DNA sequence modeled as 4 faced die

In summary: Yes, provided that the resulting 4 probs add to 1; I will let the OP worry about whether or not that will...
  • #1
bowlbase
146
2

Homework Statement


I have a DNA sequence generated by L throws of a 4 faced die with probabilities ##\pi_A, \pi_C, \pi_G, \pi_T##. Each probability is unknown. Task: estimate the probability of each side of the die. Hint: use a random variable defined by the sequence that has a binomial distribution then use the likelihood maximization.

Homework Equations

The Attempt at a Solution


So, as always with these problems my first attempt at this is wildly incorrect despite making perfect sense to me. My naive approach would just be to count the number of each A, C, G, T within the sequence and divide by the sequence length to get an approximate probability for that letter at any position within the sequence. But this doesn't use either hint.

The other way I would do this is to still use each letter as a separate random variable 4 binomial distributions. These would give me probability distribution of particular letters in the sequence. Then for each binomial distribution I would take the derivative and set to 0 to get the solution to the probability.

For instance: ##F(\pi_A)=\binom{L}{N_A}\pi_A^{N_A}(1-\pi_A)^{L-N_A}##
Doing log on both sides, taking the derivative and setting to 0.
##0=\frac{N_A}{\pi_A}- \frac{L-N_A}{1-\pi_A}##

I'm about to be late for class but at first glance this looks like I made a mistake or that my method is wrong here as well. But the idea is that I do this four letters.

Thanks for the help.
 
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  • #2
bowlbase said:

Homework Statement


I have a DNA sequence generated by L throws of a 4 faced die with probabilities ##\pi_A, \pi_C, \pi_G, \pi_T##. Each probability is unknown. Task: estimate the probability of each side of the die. Hint: use a random variable defined by the sequence that has a binomial distribution then use the likelihood maximization.

Homework Equations

The Attempt at a Solution


So, as always with these problems my first attempt at this is wildly incorrect despite making perfect sense to me. My naive approach would just be to count the number of each A, C, G, T within the sequence and divide by the sequence length to get an approximate probability for that letter at any position within the sequence. But this doesn't use either hint.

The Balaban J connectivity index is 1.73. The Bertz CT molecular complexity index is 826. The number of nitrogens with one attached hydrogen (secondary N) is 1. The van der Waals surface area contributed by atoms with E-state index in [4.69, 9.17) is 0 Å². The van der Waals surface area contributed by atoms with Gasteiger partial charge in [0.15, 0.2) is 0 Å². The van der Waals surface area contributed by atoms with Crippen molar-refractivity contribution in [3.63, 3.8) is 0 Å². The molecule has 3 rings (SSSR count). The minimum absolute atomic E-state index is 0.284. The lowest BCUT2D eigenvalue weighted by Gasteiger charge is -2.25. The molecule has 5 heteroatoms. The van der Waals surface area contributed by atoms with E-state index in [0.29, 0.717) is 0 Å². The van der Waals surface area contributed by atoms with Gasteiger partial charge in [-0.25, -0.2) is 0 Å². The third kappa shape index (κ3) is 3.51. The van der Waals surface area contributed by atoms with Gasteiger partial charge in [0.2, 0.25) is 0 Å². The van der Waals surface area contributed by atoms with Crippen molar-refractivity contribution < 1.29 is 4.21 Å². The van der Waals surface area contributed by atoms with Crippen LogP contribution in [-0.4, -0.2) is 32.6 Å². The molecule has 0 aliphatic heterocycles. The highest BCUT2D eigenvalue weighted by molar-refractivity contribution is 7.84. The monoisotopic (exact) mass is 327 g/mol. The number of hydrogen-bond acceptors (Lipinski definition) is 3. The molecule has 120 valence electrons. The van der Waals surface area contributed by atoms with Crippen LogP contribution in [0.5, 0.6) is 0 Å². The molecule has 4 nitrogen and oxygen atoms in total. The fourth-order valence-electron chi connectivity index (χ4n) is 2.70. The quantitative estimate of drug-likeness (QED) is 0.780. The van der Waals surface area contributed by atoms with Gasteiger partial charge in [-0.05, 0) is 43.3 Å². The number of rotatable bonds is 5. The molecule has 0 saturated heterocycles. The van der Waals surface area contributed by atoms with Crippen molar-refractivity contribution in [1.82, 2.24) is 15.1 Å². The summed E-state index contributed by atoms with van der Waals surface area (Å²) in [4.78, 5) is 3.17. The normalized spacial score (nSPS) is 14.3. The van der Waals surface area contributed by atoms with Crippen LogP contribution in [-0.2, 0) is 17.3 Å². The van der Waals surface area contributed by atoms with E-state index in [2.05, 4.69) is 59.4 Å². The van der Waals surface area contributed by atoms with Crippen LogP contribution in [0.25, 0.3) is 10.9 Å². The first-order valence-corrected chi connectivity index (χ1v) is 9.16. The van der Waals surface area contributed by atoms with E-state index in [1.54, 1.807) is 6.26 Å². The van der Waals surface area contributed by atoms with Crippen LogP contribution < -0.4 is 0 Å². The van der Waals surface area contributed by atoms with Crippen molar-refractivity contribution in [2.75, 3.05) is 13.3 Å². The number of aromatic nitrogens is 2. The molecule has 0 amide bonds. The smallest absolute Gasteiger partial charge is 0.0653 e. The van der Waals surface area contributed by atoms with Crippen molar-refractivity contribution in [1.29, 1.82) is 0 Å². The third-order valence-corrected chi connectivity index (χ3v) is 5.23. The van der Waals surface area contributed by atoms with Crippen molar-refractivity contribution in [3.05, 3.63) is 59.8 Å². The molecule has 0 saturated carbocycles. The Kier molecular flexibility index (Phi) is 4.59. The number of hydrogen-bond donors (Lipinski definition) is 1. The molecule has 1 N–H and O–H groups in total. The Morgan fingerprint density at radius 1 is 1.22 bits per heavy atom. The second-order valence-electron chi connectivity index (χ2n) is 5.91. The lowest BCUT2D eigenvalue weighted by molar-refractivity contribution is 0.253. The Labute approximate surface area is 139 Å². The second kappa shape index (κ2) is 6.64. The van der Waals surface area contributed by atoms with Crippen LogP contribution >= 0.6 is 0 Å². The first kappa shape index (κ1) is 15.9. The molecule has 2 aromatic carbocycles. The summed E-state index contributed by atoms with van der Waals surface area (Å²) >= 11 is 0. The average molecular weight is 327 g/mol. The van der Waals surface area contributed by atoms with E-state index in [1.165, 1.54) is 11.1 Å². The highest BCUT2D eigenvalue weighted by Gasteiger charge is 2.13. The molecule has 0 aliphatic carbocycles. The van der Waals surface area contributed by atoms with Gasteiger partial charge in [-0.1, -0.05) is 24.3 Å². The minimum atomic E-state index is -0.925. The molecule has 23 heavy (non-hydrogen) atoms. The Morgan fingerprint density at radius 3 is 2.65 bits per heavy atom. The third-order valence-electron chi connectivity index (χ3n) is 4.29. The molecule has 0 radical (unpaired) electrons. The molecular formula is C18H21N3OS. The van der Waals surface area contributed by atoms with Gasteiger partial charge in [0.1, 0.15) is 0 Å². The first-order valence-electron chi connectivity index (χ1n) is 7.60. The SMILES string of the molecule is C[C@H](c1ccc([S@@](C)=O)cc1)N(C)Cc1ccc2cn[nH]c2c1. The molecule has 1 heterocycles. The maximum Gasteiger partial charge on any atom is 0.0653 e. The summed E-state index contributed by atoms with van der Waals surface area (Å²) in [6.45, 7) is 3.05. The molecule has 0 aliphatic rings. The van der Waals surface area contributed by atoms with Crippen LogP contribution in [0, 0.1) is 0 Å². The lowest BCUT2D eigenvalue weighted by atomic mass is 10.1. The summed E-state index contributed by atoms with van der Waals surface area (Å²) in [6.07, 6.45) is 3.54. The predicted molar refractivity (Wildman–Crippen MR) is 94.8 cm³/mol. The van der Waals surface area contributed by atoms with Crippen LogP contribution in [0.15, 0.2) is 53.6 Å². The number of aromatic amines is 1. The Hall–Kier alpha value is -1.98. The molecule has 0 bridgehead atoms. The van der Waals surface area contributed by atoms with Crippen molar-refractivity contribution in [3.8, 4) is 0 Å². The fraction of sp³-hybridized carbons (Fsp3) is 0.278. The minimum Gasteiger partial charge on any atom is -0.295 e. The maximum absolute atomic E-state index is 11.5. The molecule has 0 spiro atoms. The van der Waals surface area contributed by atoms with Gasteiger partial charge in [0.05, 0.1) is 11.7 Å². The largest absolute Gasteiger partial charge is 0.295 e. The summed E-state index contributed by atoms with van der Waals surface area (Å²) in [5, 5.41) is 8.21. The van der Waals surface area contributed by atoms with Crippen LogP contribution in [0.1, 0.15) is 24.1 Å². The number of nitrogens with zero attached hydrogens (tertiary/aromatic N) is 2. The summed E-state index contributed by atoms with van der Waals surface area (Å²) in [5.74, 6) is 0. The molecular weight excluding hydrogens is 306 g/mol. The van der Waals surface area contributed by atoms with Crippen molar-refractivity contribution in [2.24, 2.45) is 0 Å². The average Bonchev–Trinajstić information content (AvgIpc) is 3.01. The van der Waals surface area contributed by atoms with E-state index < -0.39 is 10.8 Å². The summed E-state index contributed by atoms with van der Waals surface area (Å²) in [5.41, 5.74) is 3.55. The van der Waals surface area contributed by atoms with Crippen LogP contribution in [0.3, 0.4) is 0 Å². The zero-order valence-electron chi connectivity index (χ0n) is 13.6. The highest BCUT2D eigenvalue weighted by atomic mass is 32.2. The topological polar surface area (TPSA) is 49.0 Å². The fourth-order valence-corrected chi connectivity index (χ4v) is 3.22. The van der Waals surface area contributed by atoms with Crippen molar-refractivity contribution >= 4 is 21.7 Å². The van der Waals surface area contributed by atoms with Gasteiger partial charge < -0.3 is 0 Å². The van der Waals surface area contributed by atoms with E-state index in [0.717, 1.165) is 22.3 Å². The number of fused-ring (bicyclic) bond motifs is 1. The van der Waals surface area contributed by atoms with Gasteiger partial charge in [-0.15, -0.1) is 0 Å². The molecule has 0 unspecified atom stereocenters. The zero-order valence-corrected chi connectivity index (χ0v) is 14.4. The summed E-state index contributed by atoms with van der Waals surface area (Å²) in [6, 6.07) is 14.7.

The other way I would do this is to still use each letter as a separate random variable 4 binomial distributions. These would give me probability distribution of particular letters in the sequence. Then for each binomial distribution I would take the derivative and set to 0 to get the solution to the probability.

For instance: ##F(\pi_A)=\binom{L}{N_A}\pi_A^{N_A}(1-\pi_A)^{L-N_A}##
Doing log on both sides, taking the derivative and setting to 0.
##0=\frac{N_A}{\pi_A}- \frac{L-N_A}{1-\pi_A}##

I'm about to be late for class but at first glance this looks like I made a mistake or that my method is wrong here as well. But the idea is that I do this four letters.

Thanks for the help.

I liked your first method better, but if you insist on using something like the second method, you should use the appropriate distribution. In this case you have 4 possible outcomes at each "toss", so a binomial would not be appropriate (unless you look at two outcomes only, such as "A" or "not-A", etc.) Much better, I think, would be to use the multinomial distribution (see, eg., http://en.wikipedia.org/wiki/Multinomial_distribution or http://stattrek.com/probability-distributions/multinomial.aspx ). So, the probability of outcome counts of ##n_A,n_C,n_G,n_T## for given total ##N = n_A + n_C + n_G + n_T## is
[tex] \text{probability} = f(p_A,p_C,p_G,p_T) \equiv \frac{N!}{n_A! n_C! n_G! n_T!} p_A^{n_A} p_C^{n_C} p_G^{n_G} p_T^{n_T} [/tex]
A maximum-likelihood estimator of the ##p_i## would be given by solving the constrained optimization problem
[tex] \text{maximize} f(p_A,p_C,p_G,p_T),\\
\text{subject to} \;\; p_A + p_C + p_G + p_T = 1 \;\; \text{and}\;\ p_A, p_C, p_G, p_T \geq 0
[/tex]
This could be tackled by the Lagrange multiplier method (provided that we neglect the "##\geq 0##" constraints). I will let you worry about whether or not you get the same final solution as given by your first, simple, method.
 
  • #3
Ray Vickson said:
a binomial would not be appropriate (unless you look at two outcomes only, such as "A" or "not-A", etc.)
Sounds like a good method to me. Isn't it a lot simpler than handling all four at once?
 
  • #4
haruspex said:
Sounds like a good method to me. Isn't it a lot simpler than handling all four at once?

Yes, provided that the resulting 4 probs add to 1; I will let the OP worry about whether or not that will happen,
 
  • #5